As we forge ahead into the New Year, several firms are coming out with their opinions on how commercial real estate will fare in 2016. And, although it doesn’t look like the industry will see the same strong growth as it had in recent years, the outlook seems far from negative.
A Marcus & Millichap report’s focus on employment says that both the office and retail sectors in the United States should continue to have strong momentum this year. This is due, in part, to increases in hiring.
The commercial real estate firm also said that both sectors are benefiting from limited supply due to a lack of construction. This is coupled with increased demand, which could push up rents, because both retail and offices are seeing increased job growth. In the case of office, four million workers were hired in these facilities over the past five years; and 2016 is expected to see a continuation of that. Meanwhile, Marcus & Millichap says that retail jobs increased by 274,000 thousand last year, and the expectation is that retail real estate rents will also increase throughout 2016.
On more of a micro level, New Jersey commercial real estate is expected to be strong in the coming year, according to New Jersey Business. The industrial sector is especially hot in the state. The expected expansion of the Panama Canal, is predicted to only up the ante, since there is such a tight occupancy rate in the state, due to a lack of supply.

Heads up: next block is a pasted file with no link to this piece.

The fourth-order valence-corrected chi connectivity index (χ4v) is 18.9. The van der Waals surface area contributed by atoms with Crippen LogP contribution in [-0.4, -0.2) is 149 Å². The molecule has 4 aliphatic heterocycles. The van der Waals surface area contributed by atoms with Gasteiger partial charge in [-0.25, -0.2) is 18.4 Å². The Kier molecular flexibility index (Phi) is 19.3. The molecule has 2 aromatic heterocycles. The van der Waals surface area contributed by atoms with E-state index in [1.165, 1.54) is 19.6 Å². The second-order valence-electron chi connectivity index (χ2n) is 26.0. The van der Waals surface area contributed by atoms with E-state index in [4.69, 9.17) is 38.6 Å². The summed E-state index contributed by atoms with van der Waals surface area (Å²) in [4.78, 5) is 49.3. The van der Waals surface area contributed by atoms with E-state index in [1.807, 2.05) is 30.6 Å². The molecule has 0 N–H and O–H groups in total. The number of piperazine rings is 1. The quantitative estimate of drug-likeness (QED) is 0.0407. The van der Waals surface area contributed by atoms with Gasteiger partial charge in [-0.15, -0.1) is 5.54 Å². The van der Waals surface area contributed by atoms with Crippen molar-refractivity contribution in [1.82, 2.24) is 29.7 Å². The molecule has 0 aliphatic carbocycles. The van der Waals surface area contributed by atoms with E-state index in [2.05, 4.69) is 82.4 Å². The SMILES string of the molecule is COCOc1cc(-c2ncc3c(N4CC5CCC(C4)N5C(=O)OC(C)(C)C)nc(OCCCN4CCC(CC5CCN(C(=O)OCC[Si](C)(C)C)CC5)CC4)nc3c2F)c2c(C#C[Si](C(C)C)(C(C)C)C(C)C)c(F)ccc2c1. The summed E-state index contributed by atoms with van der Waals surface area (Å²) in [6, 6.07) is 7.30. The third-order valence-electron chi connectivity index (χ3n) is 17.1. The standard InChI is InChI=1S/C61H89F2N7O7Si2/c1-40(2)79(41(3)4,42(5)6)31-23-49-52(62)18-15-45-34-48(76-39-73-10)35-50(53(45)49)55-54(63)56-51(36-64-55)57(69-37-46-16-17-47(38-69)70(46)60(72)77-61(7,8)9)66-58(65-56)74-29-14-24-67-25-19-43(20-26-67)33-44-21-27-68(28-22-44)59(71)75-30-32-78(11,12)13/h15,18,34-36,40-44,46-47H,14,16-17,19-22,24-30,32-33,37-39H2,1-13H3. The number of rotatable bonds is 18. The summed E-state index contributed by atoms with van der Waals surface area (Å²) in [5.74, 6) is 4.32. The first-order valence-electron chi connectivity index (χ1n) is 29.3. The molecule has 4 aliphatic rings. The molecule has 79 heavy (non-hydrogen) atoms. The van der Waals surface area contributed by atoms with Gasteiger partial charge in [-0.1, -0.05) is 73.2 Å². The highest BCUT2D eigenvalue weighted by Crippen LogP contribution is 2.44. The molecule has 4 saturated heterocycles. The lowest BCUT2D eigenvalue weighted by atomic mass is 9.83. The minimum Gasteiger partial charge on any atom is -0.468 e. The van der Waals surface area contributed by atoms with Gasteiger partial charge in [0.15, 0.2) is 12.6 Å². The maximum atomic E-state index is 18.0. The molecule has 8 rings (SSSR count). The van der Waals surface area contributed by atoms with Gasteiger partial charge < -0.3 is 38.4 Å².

There is even commercial real estate movement in Alaska. New retailers are looking to expand up North, including Whole Foods, Smashburger and Dick’s Sporting Goods, according to local reports. That is taking place despite lower gas prices, while oil is the lifeblood of that state’s economy. There is also a lot of new construction planned for Anchorage.
Finally, a place that historically has trouble with new development, California, is seeing that turn around, according to an Allen Matkins/UCLA Anderson report. The law firm and university expect it to see an increase in overall commercial real estate construction through next year. Multifamily building around the Bay Area and Los Angeles area is expected to increase with continued serious demand for that product type.
It looks like we could see a Happy New Year in all 50 states. Unless there are serious problems outside the control of the US, such as a complete dive in the Chinese economy, or some crazy international skirmish impacting our economy, commercial real estate should have a strong 2016.